Having shot and covered D1 multiple times here in drifting’s birthplace of Japan, I decided that it was time to head out Stateside and see how the U.S goes about it all and study the styles and builds of the cars as well as the bigger picture; the fans, the vendors and the entertainment that makes events more than just the racing…



It’s mid October here and still scorching hot in California, compared to the much cooler climate I left back in Japan. We’re driving out to Irwindale Speeday the home of the final round and championship decider of the 2014 Formula D series and the scene is set for a battle between the biggest names in U.S professional Drifting.


Gitten Jnr taking time out in the hot pit.


Chris Forsberg thinking about his charge for the championship between him and Vaughn Gitten Jnr and Frederick Aasbo.


All the way from Norway, certainly a good image for drifting… At least, I’m sure the ladies think so.


Scale is the word – along with noise…lots of noise. I walk through the paddock dodging the cars returning from their run. Everybody is eager to get out and start the competition. Everything seems louder and bigger than I am used to and to be truthful it probably is.




With practice underway, I made my way onto the track into the photographers pit, another first for me as this is usually the areas reserved for official photographers and journos in Japan – so a big plus point in getting good coverage of an event to help you grow your brand. Nicely played, Formula Drift.



The action comes in thick and fast and it’s then, under the blazing sun, that I start to notice the difference in approaches compared to D1. I wouldn’t necessarily say they are better, just different.


Fast entries in Formula Drift – real fast here at Irwindale Speedway coming off that bank.


There is also door to door action at Irwindale coming courtesy of the last section with its more technical S-bends.



After the competition had been whittled down to the top 16, I decided to go check out what really makes an event complete in my opinion – the entertainment!


Turns out they have a number of “Pro-2” open paddocks for the public to wander around in and they arrived in droves. Irish representative Dean Kearney and his Viper struggled to get race ready for the main event. Unfortunately Dean had a torrid day with a crash and then another technical issue on track – technical in this case meaning fire! When he was running, he dominated in the big snake Viper, good to see the Irish Drift scene represented out here.


In around the entertainment areas there were people of all ages; men, women, young and old – something very reminiscent of Japan where feeling of family and involvement is encouraged with events for all ages.


Needless to say there was a lot of free swag being handed out.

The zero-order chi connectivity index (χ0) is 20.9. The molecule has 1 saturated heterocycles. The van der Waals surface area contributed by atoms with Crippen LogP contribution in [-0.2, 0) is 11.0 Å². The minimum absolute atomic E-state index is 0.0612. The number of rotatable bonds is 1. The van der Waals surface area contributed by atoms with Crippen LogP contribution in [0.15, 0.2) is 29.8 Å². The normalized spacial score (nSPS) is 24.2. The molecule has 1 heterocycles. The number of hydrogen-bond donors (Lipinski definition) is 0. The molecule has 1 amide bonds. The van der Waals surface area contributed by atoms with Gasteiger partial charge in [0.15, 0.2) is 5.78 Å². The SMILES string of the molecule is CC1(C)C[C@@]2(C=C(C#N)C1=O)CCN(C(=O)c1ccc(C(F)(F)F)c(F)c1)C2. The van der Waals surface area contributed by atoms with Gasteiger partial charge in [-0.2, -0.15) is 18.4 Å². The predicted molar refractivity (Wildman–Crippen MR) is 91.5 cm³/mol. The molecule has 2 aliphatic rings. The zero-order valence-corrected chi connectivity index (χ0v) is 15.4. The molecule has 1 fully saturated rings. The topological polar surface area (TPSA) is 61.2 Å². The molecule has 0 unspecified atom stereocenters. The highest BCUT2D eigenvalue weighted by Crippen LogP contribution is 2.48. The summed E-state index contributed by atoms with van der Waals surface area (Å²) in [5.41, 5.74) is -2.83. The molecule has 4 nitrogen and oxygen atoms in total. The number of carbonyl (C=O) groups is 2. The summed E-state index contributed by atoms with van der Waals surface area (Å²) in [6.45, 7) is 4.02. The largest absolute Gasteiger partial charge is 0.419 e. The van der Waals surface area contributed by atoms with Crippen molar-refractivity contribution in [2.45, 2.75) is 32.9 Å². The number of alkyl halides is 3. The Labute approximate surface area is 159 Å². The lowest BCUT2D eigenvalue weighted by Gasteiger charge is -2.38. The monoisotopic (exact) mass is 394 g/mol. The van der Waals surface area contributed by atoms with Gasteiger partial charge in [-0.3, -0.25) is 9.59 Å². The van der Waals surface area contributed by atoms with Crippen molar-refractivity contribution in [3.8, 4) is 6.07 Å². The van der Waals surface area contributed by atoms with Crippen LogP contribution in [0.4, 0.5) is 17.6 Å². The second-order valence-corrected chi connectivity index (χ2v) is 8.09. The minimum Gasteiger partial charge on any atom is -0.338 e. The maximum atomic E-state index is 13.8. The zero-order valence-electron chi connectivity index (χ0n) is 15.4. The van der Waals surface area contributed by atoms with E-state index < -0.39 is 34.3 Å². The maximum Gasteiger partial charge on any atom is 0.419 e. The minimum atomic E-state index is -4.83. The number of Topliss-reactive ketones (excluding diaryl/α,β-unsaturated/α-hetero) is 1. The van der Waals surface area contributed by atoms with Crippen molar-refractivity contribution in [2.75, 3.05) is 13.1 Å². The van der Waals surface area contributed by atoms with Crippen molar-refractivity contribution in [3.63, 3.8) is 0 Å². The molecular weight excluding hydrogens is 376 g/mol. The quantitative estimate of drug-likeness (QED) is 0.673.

… and of course some eye candy to go along with the pretty machines. Offset Kings had some cars present and everyone put on a show.




The hospitality and vendor sections of Formula Drift were well run and everyone was having fun, free tyres and swag for your car was up for grabs. This is where Japan can learn, so listen up D1 – it’s all about the swag. People love swag.


Enough fun for now and it was time for the main event.






Top 16 and top 8 was one event after another; fire, spin outs and collisions, Formula Drift had it all.


A good international selection of drivers is another draw card for Formula D with Irish, Norwegian and Japanese drivers bring diversity.



With the top 8, fans could smell what was coming; a Chris Forsberg elimination as he was going up against Aasbo and his Scion. Sure enough, out went Forsberg much to the chagrin of the crowd who just couldn’t believe he had lost out considering his great performances in the earlier rounds.




Things were building up to an intense finale with Aasbo needing to win the event to be champ and Forsberg needing Aasbo to lose to be champ after his own untimely exit in the semi final.


In an ironic twist for this photo-journo, Japan’s very own Daigo Saito pulls his third consecutive victory here at Irwindale! An impressive feat!


So as the lights go out at Irwindale, (and I get driven off in a ’98 GT Mustang back to the beach) I can safely summarise that whilst Formula D ticks all the boxes involving major sponsors, major venues and big name drivers delivering big fun, I can’t help but feel it’s missing that little something that D1 brings to the table.

Maybe the scale of the event takes some of the intimacy away from the racing and the people involved. Who knows. Maybe it’s missing a little bit of soul? Again, who knows.

Japan does face a few very serious problems if professional drifting is to survive there on any scale worth mentioning – primarily being able to think a little differently to draw the crowds in other than a once a year exhibition event in Odaiba, central Tokyo. It is just not enough.

With the other D1 events at circuits far and wide spread all over Japan and the fact that it’s not cheap or easy to get to, well, they need to start thinking in different directions to bring its game to the table in more central locations.

I don’t have the solutions to these problems but here’s to hoping the Japanese do!



Many thanks to Brendan’s throaty 98 GT ‘stang for the ride to Irwindale.

7Tune. The Ultimate Drift Experience Since 2005.

Words and Photos: Adrian Venner
Image Credit: Brendan Parker

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